In Through the Out Door, an unfairly maligned album, was the band’s first release since 1976’s Presence, and the first since Robert Plant’s five-year-old son Karac died of a viral infection while Plant was in the USA. The band hadn’t toured since 1977, hadn’t played in Britain since 1975, and given Plant’s understandable ambivalence about music, wasn’t sure it would exist much longer. When Led Zeppelin regrouped and In Through the Out Door hit store shelves after the band’s less-than triumphant return to the stage headlining England’s 1979 Knebworth festival,6 it shot to the top of the charts in several countries, including the UK and the USA, and was so popular that the entirety of the band’s back catalogue reentered the Billboard 200.
Think about how insane that is. Name one artist who could do that now, who could have a ten-year-old album renter the charts on the back of a new one. I sure can’t.7
Led Zeppelin was a phenomenon, the fifth best-selling artist of all time for a reason. Don’t let reflexive haters of all things Boomer tell you “they sucked.” Objectively, they didn’t. You might not like their music, but this does not make it bad.8 They were talented and smart. Yes, the band members and their crew, particularly Page and Bonham and manager Peter Grant, were rather unsavory. Yes, they swiped old blues licks and lyrics without attribution. Yes, the band was silly and overblown with their violin-bow-on-guitar, long drum solos, and mysticism full of faux-profundity. Sure, their live shows were self-indulgent,9 stretching tunes like “Dazed and Confused,” “Whole Lotta Love,” “Moby Dick,” and “No Quarter” into long jams full of ambient sounds, old rock pastiche, snippets of other songs, and new ideas worked out on stage. But that was the point.
Epic soundscapes, pretentious lyrics about Vikings and warriors (and sex) and journeys through the desert or Middle Earth (and sex) mixing with more prurient subject matter (like sex) . . . It was fun, it was absurd, it was an escape. Led Zeppelin were larger-than-life because we all need something larger-than-life to glom onto. It helped that the music, and the musicians, were so good.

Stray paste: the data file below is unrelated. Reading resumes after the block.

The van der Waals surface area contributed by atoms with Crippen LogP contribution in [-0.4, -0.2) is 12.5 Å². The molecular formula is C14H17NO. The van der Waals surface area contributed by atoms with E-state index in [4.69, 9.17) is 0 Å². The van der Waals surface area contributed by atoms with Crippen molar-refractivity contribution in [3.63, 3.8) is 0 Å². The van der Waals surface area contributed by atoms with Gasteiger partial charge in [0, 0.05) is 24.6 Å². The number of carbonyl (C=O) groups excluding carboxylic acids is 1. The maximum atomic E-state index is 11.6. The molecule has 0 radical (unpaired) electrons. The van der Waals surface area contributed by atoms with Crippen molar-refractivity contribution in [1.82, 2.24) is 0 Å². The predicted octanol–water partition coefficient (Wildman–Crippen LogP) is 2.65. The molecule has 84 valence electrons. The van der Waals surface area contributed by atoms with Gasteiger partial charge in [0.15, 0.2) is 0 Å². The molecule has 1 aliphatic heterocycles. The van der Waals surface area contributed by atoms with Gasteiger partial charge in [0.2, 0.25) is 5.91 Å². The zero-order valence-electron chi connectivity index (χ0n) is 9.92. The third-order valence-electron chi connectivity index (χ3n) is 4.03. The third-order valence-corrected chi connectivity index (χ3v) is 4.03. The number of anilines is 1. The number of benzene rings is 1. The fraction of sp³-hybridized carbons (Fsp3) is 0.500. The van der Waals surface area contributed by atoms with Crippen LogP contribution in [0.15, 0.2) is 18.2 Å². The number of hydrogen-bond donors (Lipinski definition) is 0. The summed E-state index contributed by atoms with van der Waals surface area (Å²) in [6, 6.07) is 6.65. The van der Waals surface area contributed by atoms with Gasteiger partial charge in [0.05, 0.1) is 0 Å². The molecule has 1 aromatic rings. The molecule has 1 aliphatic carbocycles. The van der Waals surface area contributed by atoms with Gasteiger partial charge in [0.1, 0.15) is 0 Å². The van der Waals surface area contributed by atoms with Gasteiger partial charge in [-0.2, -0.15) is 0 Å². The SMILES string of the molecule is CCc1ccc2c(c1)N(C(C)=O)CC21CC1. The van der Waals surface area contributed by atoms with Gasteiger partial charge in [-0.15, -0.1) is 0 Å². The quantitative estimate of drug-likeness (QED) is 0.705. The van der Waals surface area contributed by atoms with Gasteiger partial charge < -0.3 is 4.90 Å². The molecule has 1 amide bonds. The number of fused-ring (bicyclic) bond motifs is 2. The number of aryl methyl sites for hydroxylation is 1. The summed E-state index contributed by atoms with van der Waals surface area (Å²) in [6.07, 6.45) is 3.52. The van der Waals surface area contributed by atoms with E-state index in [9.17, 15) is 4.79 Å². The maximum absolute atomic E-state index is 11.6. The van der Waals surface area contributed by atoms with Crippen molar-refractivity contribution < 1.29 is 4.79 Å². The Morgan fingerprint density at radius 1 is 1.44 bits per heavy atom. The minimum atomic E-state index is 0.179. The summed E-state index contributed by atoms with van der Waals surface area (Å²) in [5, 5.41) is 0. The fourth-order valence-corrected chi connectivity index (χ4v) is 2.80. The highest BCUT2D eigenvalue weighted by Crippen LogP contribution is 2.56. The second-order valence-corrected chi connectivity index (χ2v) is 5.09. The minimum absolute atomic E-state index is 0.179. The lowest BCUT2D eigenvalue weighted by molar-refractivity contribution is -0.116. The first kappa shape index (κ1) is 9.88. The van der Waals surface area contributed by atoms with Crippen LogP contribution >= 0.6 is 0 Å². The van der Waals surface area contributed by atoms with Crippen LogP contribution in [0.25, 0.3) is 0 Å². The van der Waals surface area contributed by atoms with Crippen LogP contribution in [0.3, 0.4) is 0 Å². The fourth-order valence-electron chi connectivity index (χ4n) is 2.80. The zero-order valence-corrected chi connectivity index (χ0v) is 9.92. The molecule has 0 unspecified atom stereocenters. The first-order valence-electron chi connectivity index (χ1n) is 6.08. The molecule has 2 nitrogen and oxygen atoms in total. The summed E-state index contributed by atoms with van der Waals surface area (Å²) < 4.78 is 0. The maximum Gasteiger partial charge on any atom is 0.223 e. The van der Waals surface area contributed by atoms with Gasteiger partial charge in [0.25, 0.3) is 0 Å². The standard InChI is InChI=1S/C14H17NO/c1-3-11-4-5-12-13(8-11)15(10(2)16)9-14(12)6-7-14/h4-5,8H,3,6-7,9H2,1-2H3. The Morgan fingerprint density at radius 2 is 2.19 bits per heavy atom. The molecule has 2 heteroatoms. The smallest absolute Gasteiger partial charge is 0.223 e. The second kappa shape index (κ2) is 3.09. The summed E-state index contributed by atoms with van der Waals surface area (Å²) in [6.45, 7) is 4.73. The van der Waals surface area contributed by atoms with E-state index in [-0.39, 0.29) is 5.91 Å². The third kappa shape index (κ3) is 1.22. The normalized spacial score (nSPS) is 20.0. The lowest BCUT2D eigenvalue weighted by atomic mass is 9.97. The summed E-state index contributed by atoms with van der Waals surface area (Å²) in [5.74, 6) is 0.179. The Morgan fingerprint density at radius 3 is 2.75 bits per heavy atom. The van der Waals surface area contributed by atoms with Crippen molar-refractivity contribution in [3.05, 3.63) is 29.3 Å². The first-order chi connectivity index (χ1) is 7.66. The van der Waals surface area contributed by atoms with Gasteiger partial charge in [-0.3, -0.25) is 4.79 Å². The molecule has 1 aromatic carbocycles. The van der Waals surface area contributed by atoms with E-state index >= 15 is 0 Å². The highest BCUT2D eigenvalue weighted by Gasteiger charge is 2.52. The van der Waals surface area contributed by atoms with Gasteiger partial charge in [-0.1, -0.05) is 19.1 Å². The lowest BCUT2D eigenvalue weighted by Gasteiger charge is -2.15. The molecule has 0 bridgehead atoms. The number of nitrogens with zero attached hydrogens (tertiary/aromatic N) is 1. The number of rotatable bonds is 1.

Let me interrupt myself to give a special shout-out to underrated bassist/musical Swiss Army knife John Paul Jones. Jimmy Page, Robert Plant, and John Bonham get the bulk of the accolades and attention due to their bigger personalities, stage presence, and/or off-stage debauchery, but Jones was the glue that held the beast together, the secret ingredient that helped elevate Led Zeppelin beyond mere “blues rock” status. Jones wasn’t as flashy a bassist as Jack Bruce or John Entwistle or Chris Squire or Geddy Lee, but I’m yet to hear a bassist who locked in with a drummer as well as Jones did with Bonham. Further, Jones had the three Ts—time, tone, and taste—in spades. His parts gave the song what they needed, and he played with a confident swagger that made the songs move. You could dance to Led Zeppelin. What’s more, he played piano and keyboards, mandolin, acoustic guitar, and bass pedals while singing the occasional backup live. Jones also composed string arrangements as on “Kashmir,” and wrote or helped write far more songs than most people think, such as “No Quarter,” “Black Dog,”10 “Good Times Bad Times,” “Whole Lotta Love,” “Heartbreaker,” “Since I’ve Been Loving You,” “Misty Mountain Hop,” “Trampled Underfoot,” “Fool In the Rain,” and “All My Love.” Just a monster musician, and very underappreciated.